It's probably the first time a counter-tenor has taken a part in the rhapsody, and Iestyn Davies was back as Oberon in capital-D Dream following the groaning of the wood in Britten's Shakespeare masterpiece, sparring with Allison Bell's Tytania and backed up by superlative boy-fairies from Trinity School. Neat segue into Mendelssohn's "Ye spotted snakes", taken as deftly as the Wedding March by Jurowski in most original form, with the intermezzo of Shakespeare's Bottom-as-ass (Samms getting plenty of laughs with a Trinidadian accent) to Tytania (Chancellor at her best; shame she never got to play a strong tragic heroine). Good, too, that Jurowski showed us how Mendelssohn's, and later Walton's, music worked as background to speech in that unfashionable form known as melodrama.

If there was any dip in the perfect flow of the programme, devised by Simon Callow along with Jurowski and CEO Tim Walker over three years, it came not in the music-making but in the actual stuff itself of Adès's The Tempest. No masterpiece as a whole, it has great sequences, but Prospero's dialogues with Caliban and Ariel followed by Meredith Oakes' unmagical reduction of "Full Fathom Five" are not among them. Still, premiere performers Keenlyside and Spence followed by Bell's perfectly stratospheric Ariel made much of the awkward vocal writing. Only here would I have pleaded for a greater alternative, something of Sibelius's incidental music which has substance as well as original sound, but it was fair enough to have another Brit on show as well as something contemporary (though Adès's score often feels a bit establishment to me, more so than Britten's Dream).

Dominic West as IagoThe blood and guts of the second half came in a sequence from Henry V, Callow appearing as Chorus but not as clear sound- or text-wise as West's Hal (the actor as Coriolanus in one of the Globe's riverside films currently on display pictured right), backed up by Walton's film music. Jurowski can be a cool customer, but he and the orchestra let rip in the battle sequence, part ripped-off from Prokofiev's Alexander Nevsky but with splendid tunes of its own.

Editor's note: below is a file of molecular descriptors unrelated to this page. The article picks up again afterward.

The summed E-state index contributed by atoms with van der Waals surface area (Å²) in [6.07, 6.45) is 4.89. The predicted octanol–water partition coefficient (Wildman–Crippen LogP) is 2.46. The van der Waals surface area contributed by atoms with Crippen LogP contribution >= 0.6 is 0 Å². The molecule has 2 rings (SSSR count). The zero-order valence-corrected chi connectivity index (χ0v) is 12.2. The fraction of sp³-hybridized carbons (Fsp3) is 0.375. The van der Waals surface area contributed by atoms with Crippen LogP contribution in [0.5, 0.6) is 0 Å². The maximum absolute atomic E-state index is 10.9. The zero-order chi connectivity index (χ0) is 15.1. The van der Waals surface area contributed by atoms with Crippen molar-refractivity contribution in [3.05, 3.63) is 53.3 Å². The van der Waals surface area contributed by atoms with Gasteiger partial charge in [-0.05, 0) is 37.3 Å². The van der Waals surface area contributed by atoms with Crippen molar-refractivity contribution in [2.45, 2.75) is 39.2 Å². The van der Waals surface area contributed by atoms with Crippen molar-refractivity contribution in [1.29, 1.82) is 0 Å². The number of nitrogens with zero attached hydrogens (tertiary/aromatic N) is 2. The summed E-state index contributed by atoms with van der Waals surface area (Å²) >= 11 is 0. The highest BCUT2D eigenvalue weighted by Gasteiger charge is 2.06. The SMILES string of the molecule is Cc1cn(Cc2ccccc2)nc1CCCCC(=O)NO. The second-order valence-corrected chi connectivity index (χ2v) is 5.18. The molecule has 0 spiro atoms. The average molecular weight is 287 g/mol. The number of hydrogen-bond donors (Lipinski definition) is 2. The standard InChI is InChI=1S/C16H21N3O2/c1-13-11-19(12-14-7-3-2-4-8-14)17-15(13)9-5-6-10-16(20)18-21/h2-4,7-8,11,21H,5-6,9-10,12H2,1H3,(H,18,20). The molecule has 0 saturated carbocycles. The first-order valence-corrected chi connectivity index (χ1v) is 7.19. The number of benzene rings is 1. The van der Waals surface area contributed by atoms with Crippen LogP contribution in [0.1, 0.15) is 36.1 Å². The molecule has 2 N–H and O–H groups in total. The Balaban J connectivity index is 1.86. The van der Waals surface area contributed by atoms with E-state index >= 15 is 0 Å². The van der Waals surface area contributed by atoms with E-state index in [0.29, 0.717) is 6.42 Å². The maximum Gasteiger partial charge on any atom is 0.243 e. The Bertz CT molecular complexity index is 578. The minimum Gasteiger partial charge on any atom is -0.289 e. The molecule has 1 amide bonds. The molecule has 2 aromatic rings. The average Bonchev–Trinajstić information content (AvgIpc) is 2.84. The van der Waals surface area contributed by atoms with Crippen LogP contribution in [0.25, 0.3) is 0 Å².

Any one of the three finales which followed could have brought down the curtain, starting with the chorus resplendent alongside organ and brass in Walton's final victory song. Another singer with equal skills as an actor ambled on with antlers on his head, Andrew Shore as Falstaff as Herne the Hunter, to give us a relaxed take on Shakespeare before a smooth transition to the only possible official conclusion, the final fuguing-for-all of Verdi's swansong. What a pity, though, that this was all we really heard of soprano Gabriela Iştoc, dazzling as Alice Ford.

William Hardy's splendid Puck then handed out scores to all the soloists for Mendelssohn's Dream conclusion, sneaking in a bit of the Overture we'd so missed for "Through the house with glimmering light". And if the audience broke in with applause for his envoi before the last magical chords of Mendelssohn's genius had died away, that was in true Globe spirit. One might wish for more orchestral rarities in the rest of Shakespeare year – Raff's amazingly good fantasias on four of the plays, Massenet's Scènes dramatiques – but in terms of serving up the best in classy style, this celebration could hardly have been surpassed.

Vaughan Williams's 'Serenade to Music' was feather-bed perfection from the orchestra, spotlit leader Vesselin Gellev and the 16 soloists


Editor Rating: 
Average: 4 (1 vote)